Across Africa and throughout the West there is a widespread belief that a good portion of the Chinese construction workers building infrastructure across the continent are actually prisoners who have been forcibly enslaved to work in Africa. So the reason why Chinese companies allegedly do not hire locals, according to this legend, is because there is such an abundant supply of convict labor that can be conscripted to work long hours and endure brutal working conditions.
This myth is so widely trafficked, and not just among poorly-informed social media commentators but also among supposedly well-informed academics and highly-respected news organizations, that is some ways it has become an accepted truth.’Of course the Chinese import convicts,’ how else can you explain the barbed wire that surrounds construction sites, or the shabby conditions so many of their workers live in and the fact that they often have to work seven days a week?
Well, the reality is that barbed wire is often intended to keep people on OUTside from coming rather than incarcerating those on the INside. While they may not be prisoners, it is fair to say their living conditions are often comparable to those of inmates, which comes as a surprise to many in Africa who often mistakenly assume that all foreigners live the luxurious lifestyle of a white aid worker. As for overtime, well, for many Chinese contractors that is a foreign concept. There is no overtime. You work until the job is done. Period.
While the often harsh labor policies of many Chinese companies are out of sync with the commonly accepted standards in Africa, and elsewhere, the workers are most certainly not slaves nor is there any evidence they are convicts.
Despite the confidence of those who propagate this myth, there is no empirical proof to confirm their suspicions. Scholars from around the world have scoured Africa and Chinese work sites looking for even a sliver of proof that the Chinese are importing forced labor to work in Africa. To date, no one has found any indication that this widely-believed myth is actually true.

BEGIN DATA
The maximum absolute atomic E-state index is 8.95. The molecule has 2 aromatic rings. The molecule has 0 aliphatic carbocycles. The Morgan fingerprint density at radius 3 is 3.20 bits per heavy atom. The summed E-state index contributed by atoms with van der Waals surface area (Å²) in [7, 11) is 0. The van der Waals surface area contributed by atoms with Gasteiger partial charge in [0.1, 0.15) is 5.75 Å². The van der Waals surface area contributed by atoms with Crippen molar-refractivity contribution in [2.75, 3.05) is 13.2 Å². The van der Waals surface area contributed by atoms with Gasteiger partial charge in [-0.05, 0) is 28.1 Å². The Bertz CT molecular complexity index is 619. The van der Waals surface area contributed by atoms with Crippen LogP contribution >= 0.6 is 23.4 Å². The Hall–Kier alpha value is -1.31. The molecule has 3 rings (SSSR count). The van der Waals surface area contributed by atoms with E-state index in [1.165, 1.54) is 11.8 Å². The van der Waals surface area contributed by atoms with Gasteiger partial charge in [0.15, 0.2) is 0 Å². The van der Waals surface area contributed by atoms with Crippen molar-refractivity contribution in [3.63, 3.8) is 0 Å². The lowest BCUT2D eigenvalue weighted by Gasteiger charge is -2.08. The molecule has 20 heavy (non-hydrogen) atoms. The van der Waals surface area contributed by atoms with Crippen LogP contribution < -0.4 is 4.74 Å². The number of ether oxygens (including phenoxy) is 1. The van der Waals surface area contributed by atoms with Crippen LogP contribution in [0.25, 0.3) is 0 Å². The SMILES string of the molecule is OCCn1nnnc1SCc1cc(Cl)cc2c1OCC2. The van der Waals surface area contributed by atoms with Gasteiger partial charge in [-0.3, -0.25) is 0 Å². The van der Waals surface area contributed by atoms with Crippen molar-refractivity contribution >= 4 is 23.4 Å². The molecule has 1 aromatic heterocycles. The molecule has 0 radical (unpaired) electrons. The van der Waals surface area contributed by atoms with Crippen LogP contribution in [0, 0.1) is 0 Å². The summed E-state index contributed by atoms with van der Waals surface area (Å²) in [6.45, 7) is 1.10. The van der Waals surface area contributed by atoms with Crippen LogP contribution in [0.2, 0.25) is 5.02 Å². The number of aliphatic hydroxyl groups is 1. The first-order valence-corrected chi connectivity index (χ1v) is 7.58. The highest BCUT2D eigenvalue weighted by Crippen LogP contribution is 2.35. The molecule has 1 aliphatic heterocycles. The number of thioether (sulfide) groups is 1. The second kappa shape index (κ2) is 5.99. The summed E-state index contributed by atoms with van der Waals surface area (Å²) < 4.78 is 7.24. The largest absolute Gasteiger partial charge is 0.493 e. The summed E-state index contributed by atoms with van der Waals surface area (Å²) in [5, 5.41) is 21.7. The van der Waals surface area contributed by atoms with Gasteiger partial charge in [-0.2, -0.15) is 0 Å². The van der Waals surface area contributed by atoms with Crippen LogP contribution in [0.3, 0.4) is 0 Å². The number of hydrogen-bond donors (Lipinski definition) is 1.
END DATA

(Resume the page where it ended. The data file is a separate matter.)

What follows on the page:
While many people mistakenly believe that the Chinese do not hire local employees, new research confirms that the vast majority of workers on these sites, upwards of 90% in Kenya for example, are locally-hired. The instances where Chinese companies use expatriate labor tend to be for either highly-skilled positions or in circumstances where local labor is simply unavailable (such as working in extremely remote areas building rail lines and highways), according to Luo Yating, program manager at the Kenya-based think tank Sino-Africa Centre for Excellence Foundation (SACE).
Yating challenged a number of the prevailing misperceptions about Chinese labor practices in Kenya in a new research paper that she presented at a recent SACE China-Africa conference held in Nairobi. She joins Eric & Cobus to discuss her findings and to explain why the Chinese have such a bad reputation for labor relations in Africa.
- Hong Kong University of Science & Technology: Localizing Chinese Enterprises in Africa: from Myths to Policies by Barry Sautman and Yan Hairong
- China in Africa/The Real Story blog: Is China Sending Prisoners Overseas to Work? by Deborah Brautigam
- The Huffington Post: Why Does China Send Workers To Africa When So Many Here Are Unemployed? by Eric Olander
About Luo Yating:
Luo Yating is a programme manager at the Sino Africa Centre of Excellence Foundation (SACE Foundation) in Nairobi, Kenya. Yating holds a Bachelor of Social Sciences degree with majors in Politics and Economics at the University of Hong Kong, she graduated in June 2015. She completed her Foundation Year at Peking University and an exchange program at King’s College London.
- Get a daily email packed with the latest China-Africa news and analysis.
- Read exclusive insights on the key trends shaping China-Africa relations.
- Connect with leading professionals on the China- Africa Experts Network.